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In retelling the events of the 2013 bombing at the Boston Marathon, where bombs killed three people and injured hundreds, director Peter Berg's "Patriots Day" lands between the absorbing and the problematic.

The absorbing aspects of the story come from what reporters call the "tick-tock," the minute-by-minute accounting of events as they happened. As Berg, who shares screenwriting credit with Matt Cook and Joshua Zetumer, unfolds the action, he introduces a raft of real-life figures:

• Newlyweds Patrick Downes (Christopher O'Shea) and Jessica Kensky (Rachel Brosnahan), home after a late night of work.

• Sean Collier (Jake Picking), a young police officer at MIT, nervously asking an engineering student (Lana Condor) on a date.

• Dun Meng (Jimmy O. Yang), a Chinese-American entrepreneur.

• And Jeff Pugliese (J.K. Simmons), a police sergeant in the sleepy suburb of Watertown, starting a routine patrol day.

What roles these people play in the events surrounding the bombing aren't immediately revealed, and Berg's interweaving of their stories ranges from tense to tedious.

In one house, we meet two people whose roles are very well known: brothers Tamerlan and Dzhokhar Tsarnaev (Themo Melikidze and Alex Wolff), the pro-Chechen terrorists who planted the two bombs that ripped through Boylston Street at the marathon's finish. (In an oddly subversive bit of casting, Tamerlan's Muslim convert wife, Katherine Russell, is played by TV's Supergirl, Melissa Benoist.)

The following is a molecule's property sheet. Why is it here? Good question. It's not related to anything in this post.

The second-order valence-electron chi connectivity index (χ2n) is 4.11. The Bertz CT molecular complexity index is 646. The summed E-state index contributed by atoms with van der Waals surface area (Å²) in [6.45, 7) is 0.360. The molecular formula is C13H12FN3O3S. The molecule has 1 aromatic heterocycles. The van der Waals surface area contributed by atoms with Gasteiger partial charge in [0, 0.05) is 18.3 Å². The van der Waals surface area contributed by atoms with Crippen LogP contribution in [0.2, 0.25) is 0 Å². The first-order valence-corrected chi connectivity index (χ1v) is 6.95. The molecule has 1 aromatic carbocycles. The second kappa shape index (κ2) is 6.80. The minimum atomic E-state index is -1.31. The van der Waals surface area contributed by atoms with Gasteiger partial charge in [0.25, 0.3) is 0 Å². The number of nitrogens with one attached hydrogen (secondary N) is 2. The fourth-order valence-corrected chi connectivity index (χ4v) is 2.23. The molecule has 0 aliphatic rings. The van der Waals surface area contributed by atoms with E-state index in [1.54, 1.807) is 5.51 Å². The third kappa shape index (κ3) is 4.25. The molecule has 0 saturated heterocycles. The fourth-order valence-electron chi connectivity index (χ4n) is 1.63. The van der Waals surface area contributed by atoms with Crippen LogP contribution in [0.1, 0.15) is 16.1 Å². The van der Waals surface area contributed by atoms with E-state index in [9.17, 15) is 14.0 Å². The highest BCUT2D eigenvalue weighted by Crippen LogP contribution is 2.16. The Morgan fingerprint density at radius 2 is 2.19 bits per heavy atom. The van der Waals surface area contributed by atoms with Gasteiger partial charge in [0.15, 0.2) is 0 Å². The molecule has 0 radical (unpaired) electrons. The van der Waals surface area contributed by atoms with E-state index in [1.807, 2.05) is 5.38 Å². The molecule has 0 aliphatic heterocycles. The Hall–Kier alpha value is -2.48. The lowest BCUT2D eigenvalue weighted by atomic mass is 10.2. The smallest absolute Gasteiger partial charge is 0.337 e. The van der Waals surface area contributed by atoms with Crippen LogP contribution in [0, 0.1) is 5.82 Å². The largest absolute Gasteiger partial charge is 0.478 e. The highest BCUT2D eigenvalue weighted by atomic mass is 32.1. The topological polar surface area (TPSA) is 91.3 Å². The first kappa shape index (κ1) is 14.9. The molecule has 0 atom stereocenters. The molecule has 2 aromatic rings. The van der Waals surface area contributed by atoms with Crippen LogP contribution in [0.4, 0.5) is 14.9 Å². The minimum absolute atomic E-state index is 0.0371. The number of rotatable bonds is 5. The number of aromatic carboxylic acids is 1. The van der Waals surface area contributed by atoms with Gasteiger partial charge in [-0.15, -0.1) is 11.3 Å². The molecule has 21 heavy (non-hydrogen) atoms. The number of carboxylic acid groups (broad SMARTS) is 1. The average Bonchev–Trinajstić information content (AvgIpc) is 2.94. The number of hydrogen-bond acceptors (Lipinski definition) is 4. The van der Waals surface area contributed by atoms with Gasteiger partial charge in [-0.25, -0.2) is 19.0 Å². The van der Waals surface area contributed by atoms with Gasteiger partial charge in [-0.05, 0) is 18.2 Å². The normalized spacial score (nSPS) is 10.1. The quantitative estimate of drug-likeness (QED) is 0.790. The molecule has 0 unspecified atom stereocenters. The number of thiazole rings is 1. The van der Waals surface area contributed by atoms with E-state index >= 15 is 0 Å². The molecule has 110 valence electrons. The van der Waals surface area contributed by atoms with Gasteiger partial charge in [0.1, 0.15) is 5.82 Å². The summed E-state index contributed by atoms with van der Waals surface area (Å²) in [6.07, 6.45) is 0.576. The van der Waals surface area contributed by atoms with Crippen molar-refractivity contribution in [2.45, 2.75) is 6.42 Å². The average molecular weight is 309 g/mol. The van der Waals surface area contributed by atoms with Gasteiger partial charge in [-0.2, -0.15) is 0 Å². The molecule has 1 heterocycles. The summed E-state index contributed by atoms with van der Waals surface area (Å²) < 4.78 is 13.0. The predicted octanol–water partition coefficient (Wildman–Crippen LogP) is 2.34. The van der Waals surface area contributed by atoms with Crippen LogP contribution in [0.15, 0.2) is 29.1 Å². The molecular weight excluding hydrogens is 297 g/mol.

After the bombing, Berg introduces more real people: Boston Police Commissioner Ed Davis (John Goodman), FBI Special Agent Richard DesLauriers (Kevin Bacon) and Massachusetts Gov. Deval Patrick (Michael Beach) among them.

These real-life characters give "Patriots Day" the feeling of a sharp police procedural, examining the actions law officers took to identify and track the Tsarnaev brothers. The star power assembled gives it the feel of a '70s disaster movie, like "Earthquake" or "The Towering Inferno."

The maximum star power is at the movie's center, in the form of Mark Wahlberg as Boston PD officer Tommy Saunders. (It's the third movie in a row Wahlberg and Berg have made together based on real-life tragedy, after "Lone Survivor" and "Deepwater Horizon.") Saunders is fictional, a composite to represent many cops, which allows Wahlberg — with his native Boston accent and lovably pugnacious attitude — to become a walking billboard for "Boston Strong."

The most problematic aspect of "Patriots Day" centers on Wahlberg's character, who is everywhere all the time. Tommy is doing crowd control at the finish line when the bombs go off, then takes a lead role in mobilizing the first responders. Later, he's at the FBI command center, offering his street-beat expertise, and even later he's back in the field, interviewing a carjacking victim tied to the case. Still later, he pops up in Waterford, where the Tsarnaevs make their last stand.

"Patriots Day" does a solid job of depicting the thousand small stories that make up a world-changing event like the Boston Marathon bombing. Where it stumbles is when the filmmakers think we want half of those stories embodied by the same tough-talking movie star.

Twitter: @moviecricket —


'Patriots Day'

A solid chronicle of the events surrounding the 2013 Boston Marathon bombing, obscured slightly by the overuse of Mark Wahlberg's star power.

Where • Theaters everywhere.

When • Opens Friday, Jan. 13.

Rating • R for violence, realistically graphic injury images, language throughout and some drug use.

Running time • 133 minutes.